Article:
More than 30 rural districts in Iowa have joined a recently-formed coalition to advocate for rural schools at the state’s Capitol, according to a recent article in The Des Moines Register.
The group, Rural School Advocates of Iowa, was established earlier this year and is thought to be the first organization to advocate for the state’s rural schools since the early 1990s. The coalition has pushed for flexibility in school spending and is also attempting to educate lawmakers on the unique challenges of rural schools.
The group’s growth comes at a time when 14 Iowa districts are poised to merge this summer. For years, declining enrollment and budget shortages have forced the consolidation of districts in Iowa, according to The Des Moines Register. In 1990, there were 430 districts in the state, compared to 338 in the upcoming school year.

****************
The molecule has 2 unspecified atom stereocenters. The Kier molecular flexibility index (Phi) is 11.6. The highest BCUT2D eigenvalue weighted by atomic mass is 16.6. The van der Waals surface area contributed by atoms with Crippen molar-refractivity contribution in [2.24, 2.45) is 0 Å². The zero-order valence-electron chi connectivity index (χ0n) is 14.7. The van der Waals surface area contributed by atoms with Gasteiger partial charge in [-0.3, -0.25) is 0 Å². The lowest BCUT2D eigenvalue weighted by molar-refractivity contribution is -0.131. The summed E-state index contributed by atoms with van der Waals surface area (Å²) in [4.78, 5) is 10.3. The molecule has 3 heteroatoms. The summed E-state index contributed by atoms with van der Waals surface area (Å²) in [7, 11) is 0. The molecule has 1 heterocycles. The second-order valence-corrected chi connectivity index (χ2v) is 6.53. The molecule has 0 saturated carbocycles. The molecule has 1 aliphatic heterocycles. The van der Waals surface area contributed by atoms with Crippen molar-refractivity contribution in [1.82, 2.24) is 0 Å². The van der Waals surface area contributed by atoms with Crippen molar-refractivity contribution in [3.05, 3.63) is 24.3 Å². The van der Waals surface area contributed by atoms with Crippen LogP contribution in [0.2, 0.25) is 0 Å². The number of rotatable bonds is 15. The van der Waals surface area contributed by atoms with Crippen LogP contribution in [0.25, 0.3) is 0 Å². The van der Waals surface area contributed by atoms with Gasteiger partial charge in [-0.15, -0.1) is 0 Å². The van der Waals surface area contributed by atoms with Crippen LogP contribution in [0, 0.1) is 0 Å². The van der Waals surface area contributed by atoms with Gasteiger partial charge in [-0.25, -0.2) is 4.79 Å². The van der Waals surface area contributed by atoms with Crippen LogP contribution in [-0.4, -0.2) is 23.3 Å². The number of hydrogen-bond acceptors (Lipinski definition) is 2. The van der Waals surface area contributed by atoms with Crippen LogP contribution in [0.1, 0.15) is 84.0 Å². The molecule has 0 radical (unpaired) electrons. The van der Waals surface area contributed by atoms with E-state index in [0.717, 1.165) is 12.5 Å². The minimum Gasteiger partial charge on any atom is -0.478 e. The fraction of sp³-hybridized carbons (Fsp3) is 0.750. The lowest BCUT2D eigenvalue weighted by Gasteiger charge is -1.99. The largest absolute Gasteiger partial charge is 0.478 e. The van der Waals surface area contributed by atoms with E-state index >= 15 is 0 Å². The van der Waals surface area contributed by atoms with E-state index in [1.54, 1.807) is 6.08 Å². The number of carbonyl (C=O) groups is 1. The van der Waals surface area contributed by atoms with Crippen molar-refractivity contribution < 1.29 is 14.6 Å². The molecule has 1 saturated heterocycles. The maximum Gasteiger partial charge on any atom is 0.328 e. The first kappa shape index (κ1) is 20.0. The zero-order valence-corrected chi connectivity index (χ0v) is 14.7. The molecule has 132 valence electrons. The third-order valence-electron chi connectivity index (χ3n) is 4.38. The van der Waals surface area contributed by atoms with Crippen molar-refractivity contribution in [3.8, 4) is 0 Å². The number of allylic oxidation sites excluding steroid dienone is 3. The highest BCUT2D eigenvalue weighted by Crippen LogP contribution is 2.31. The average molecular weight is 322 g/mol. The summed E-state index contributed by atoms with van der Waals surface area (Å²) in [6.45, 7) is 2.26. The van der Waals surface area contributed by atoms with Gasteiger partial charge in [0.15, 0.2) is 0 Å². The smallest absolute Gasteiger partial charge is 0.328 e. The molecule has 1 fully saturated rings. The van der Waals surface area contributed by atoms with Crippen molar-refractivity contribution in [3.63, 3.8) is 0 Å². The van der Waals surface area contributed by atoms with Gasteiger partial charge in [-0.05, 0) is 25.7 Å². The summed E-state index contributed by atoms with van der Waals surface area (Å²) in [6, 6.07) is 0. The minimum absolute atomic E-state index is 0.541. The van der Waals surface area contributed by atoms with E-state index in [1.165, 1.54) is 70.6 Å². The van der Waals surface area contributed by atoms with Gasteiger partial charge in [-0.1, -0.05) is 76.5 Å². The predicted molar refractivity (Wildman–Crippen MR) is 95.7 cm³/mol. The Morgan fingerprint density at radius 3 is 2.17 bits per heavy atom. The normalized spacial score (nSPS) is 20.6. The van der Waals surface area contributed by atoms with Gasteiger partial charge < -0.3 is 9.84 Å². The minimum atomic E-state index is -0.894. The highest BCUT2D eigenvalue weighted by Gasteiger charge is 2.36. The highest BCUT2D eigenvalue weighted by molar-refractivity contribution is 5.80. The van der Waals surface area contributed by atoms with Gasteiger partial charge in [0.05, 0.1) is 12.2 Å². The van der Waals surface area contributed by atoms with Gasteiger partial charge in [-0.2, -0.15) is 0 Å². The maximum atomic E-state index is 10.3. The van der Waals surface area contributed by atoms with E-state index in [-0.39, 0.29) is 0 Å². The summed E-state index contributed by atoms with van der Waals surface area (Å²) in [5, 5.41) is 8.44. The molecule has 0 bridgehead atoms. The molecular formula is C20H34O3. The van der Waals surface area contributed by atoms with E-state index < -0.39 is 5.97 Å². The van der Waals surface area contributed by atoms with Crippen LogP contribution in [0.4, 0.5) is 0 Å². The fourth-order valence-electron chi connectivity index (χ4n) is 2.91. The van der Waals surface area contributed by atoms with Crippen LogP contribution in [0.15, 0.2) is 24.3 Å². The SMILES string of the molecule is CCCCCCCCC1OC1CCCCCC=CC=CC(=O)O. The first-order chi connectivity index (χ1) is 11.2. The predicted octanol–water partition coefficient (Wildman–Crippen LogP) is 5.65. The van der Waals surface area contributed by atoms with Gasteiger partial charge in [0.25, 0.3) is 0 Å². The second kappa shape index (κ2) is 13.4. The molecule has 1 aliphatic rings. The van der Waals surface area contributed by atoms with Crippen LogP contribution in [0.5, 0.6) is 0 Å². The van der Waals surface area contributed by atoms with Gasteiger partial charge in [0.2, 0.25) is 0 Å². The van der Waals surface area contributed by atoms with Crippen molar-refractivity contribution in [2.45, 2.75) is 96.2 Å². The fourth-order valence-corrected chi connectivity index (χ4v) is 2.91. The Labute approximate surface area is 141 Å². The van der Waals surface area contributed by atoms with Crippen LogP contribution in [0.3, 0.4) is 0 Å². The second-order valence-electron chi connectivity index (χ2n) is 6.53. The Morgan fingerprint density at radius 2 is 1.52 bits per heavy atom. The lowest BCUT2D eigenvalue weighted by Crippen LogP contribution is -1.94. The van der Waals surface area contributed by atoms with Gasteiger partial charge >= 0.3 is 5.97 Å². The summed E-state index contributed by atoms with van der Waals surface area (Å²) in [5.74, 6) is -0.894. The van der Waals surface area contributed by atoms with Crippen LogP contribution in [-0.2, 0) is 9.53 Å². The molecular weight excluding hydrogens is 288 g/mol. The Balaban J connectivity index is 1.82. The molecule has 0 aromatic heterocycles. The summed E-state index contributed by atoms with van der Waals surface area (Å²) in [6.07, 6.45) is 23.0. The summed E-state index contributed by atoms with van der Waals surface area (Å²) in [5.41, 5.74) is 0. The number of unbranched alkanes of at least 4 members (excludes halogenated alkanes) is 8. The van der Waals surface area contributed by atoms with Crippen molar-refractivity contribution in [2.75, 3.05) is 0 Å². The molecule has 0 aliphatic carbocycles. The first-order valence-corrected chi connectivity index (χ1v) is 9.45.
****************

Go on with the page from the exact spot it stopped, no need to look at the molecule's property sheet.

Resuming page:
About 53 percent of schools in Iowa are rural, and more than 35 percent of the state’s students attend rural schools, according to a recent report by The Rural School and Community Trust. The report found that in Iowa, “school districts depend heavily on local dollars and pay teachers among the lowest salaries in the United States.”
A version of this news article first appeared in the Rural Education blog.